A Great and Good Man

“When the sun goes down below the horizon, he is not set; the heavens glow for a full hour after his departure. And when a great and good man sets, the sky of this world is luminous long after he is out of sight. Such a man cannot die out of this world.” Beecher

Sunday, October 25 marks the 12th year since my beloved grandfather, Rev. Kenneth R. Bertholf, passed away. This saying was on the cover of his funeral program. It seemed so fitting. But when I created it and his obituary, I struggled with trying to condense 92 years into a few paragraphs. How can one do justice to a whole lifetime on a single piece of paper?

Grandpa Ken was born in Tekoa, WA on April 28, 1905, one of ten children. He was quite an athelete and especially loved baseball … the Braves. He was also a country musician. He had a wonderful bass voice, and played the fiddle, guitar, steel guitar and harmonica. (Would playing the washtub in a kitchen band also count?) He was an old time lumberjack, short order cook, insurance salesman, vitamin salesman and carpenter.

When he was 29 years old, he became a Christian and felt called to be a minister of the Gospel. He married my grandmother, Blanche Payne, in 1935 and they spent the next 46 years planting, building and pastoring churches around the northwest.

But these are only public and general details “about” my grandfather. They don’t tell you about the kind of man he really was …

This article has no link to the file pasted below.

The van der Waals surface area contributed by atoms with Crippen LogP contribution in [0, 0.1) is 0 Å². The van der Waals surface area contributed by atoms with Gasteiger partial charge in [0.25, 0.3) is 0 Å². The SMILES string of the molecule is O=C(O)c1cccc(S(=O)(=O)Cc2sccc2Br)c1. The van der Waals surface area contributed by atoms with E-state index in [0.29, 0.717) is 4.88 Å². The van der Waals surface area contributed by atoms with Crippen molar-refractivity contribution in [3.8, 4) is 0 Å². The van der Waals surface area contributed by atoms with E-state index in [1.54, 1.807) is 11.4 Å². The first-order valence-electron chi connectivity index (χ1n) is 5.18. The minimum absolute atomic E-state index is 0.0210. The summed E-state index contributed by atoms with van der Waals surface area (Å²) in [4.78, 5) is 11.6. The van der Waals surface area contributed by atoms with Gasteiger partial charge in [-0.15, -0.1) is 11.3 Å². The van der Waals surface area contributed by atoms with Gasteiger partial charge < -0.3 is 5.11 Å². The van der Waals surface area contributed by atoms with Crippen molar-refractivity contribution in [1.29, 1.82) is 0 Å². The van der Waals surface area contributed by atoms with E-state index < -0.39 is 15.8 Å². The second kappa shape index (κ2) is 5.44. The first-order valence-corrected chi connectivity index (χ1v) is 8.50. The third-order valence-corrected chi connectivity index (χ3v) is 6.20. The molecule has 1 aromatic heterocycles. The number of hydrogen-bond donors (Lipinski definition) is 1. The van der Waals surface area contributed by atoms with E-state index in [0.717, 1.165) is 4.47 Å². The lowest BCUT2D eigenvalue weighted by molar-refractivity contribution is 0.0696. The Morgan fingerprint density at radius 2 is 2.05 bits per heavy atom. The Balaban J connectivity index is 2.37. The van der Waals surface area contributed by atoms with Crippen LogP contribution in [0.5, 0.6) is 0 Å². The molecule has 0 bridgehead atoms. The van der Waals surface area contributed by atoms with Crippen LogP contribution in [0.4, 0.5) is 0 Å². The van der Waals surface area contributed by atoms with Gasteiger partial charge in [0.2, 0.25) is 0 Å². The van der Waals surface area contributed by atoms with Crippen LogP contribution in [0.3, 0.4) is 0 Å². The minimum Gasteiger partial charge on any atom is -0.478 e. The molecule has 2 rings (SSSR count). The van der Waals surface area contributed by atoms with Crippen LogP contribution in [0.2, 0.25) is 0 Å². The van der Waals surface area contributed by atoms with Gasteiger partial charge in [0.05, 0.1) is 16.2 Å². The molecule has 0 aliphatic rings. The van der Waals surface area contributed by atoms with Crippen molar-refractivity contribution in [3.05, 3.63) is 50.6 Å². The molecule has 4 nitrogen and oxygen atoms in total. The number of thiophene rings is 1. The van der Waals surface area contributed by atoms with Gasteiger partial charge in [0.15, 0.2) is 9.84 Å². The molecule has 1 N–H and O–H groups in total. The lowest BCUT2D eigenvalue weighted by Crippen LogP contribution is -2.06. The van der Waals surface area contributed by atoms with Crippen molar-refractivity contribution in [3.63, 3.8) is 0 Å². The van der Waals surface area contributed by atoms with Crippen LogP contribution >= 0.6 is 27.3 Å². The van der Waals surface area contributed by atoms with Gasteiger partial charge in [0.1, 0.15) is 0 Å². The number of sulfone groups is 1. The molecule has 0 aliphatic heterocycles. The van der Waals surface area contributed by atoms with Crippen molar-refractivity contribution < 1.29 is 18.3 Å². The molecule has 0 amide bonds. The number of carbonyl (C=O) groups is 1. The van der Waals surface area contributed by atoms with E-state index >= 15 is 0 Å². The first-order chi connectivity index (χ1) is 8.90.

As a young child, I lived with my grandparents on a church campground in the mountains of beautiful northern Idaho for two years, and spent every summer with them until I was a senior in high school. I have wonderful memories of long, lazy summers in their home. Almost every evening after dinner, I would sit on my grandpa’s lap to hear stories from God’s Word, the Bible. Grandpa loved the outdoors and took my brother and me on long hikes in the woods on Sunday afternoons. He showed us the needles of different pine trees; some had two, some had three, and some had five separate needles. Then he would run them through his mouth, and no matter how many strands it started with, they would all form one strand, one complete needle. He wondered at this simple miracle. He whittled us whistles out of sticks and told us we should never try to outrun a bear! He taught us the parts of the flower and how to blaze a trail through the woods. He used to jump over picnic tables and kick the tops of doors well into his 60′s. We played math games and made snow angels and went sledding. I’ll never forget his silly Indian talking and dancing. He always had a huge garden and we loved the fruits of his labor! But by far our favorite activity with Grandpa was sitting at his feet while he sang his cowboy songs with his guitar and harmonica.

Yet even more important than these more intimate family things, was the fact that Grandpa loved people to Jesus. He was always the center of attention; children and young people flocked to him. He always had a silly joke or a silly song or a silly face. He made people laugh and feel comfortable. You always knew when he was in the room. He had a special love for those who didn’t know Jesus and led many to Christ over his lifetime. It was his passion. Through his sacrifices of time and salary and worldly possessions, God used him mightily to change the lives of thousands of individuals and families. His life was always focused on others.